Banishment to a foreign country, attended with confiscation of property and deprivation
of civil rights
. A punishment derived from the deportatio (q. v.) of the Roman law, and still in use in France.
In Roman law. A perpetual banishment, depriving the banished of his rights as a citizen; it differed from relegation (q. v.) and exile
, (q. v.) 1 Brown, Civil & Adm. Law, 125, note; Inst 1, 12, 1, and 2; Dig. 48, 22, 14, 1.
In American law. The removal or sending back of an alien to the country from which he came, as a measure of national police and without any implication of punishment or penalty. "Transportation," "extradition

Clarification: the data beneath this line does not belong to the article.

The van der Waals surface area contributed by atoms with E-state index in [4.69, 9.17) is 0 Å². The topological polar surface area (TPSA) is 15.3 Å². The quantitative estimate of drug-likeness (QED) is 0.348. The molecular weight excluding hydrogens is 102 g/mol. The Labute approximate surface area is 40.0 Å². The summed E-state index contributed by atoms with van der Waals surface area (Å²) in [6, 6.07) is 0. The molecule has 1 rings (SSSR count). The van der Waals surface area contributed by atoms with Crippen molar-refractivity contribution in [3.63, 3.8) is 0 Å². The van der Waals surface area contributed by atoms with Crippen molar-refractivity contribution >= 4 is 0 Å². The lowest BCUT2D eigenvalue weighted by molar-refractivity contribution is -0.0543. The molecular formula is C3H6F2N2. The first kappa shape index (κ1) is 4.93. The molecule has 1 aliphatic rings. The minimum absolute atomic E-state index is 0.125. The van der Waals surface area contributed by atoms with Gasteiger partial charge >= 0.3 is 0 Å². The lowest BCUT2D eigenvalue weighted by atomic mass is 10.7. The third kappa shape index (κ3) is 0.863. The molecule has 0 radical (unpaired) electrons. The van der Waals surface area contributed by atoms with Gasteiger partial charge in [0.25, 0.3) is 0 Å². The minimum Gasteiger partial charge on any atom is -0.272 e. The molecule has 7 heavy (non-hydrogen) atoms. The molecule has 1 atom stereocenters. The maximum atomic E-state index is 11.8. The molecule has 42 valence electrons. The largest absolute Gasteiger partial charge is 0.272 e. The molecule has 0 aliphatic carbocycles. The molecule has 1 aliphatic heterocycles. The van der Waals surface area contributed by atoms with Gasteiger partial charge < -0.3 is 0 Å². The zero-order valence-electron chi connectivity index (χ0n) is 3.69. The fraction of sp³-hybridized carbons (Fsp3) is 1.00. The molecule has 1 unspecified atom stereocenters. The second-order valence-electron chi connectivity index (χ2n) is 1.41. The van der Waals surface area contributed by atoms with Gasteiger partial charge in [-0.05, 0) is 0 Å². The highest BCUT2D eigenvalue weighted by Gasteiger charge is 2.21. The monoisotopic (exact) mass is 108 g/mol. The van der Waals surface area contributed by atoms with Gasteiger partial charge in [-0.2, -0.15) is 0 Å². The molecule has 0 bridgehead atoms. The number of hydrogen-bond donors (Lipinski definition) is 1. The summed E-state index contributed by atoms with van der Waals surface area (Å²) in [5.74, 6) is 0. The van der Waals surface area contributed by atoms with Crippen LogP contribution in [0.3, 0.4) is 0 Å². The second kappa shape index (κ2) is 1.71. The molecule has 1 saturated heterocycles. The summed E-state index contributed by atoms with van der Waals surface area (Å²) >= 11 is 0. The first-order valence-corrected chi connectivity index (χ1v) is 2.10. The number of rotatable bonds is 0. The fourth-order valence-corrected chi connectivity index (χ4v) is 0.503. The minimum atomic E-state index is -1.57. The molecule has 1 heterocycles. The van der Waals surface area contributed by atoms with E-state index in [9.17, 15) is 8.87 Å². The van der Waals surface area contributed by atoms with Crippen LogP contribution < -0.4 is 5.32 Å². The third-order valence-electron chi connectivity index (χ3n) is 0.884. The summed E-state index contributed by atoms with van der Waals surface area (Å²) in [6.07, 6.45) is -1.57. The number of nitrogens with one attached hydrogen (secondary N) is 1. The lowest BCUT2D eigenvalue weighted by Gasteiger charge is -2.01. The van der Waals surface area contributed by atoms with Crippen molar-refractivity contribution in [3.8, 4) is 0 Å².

," and "deportation," although each has the effect of removing a person from a country, are different things and for different purposes. Transportation is by way of punishment of one convicted of an offence against the laws of the country; extradition is the surrender
to another country of one accused of an offence against its laws, there to be tried and punished if found guilty
Deportation is the removing of an alien out of the country simply because his presence is deemed inconsistent
with the public welfare
, and without any punishment being imposed or contemplated, either under the laws of the country out of which he is sent, or under those of the country to which he is taken. Fong Yue Ting v. U. S.. 149 U. S. 698
, 13 Sup. Ct 1016, 37 In Ed. 905.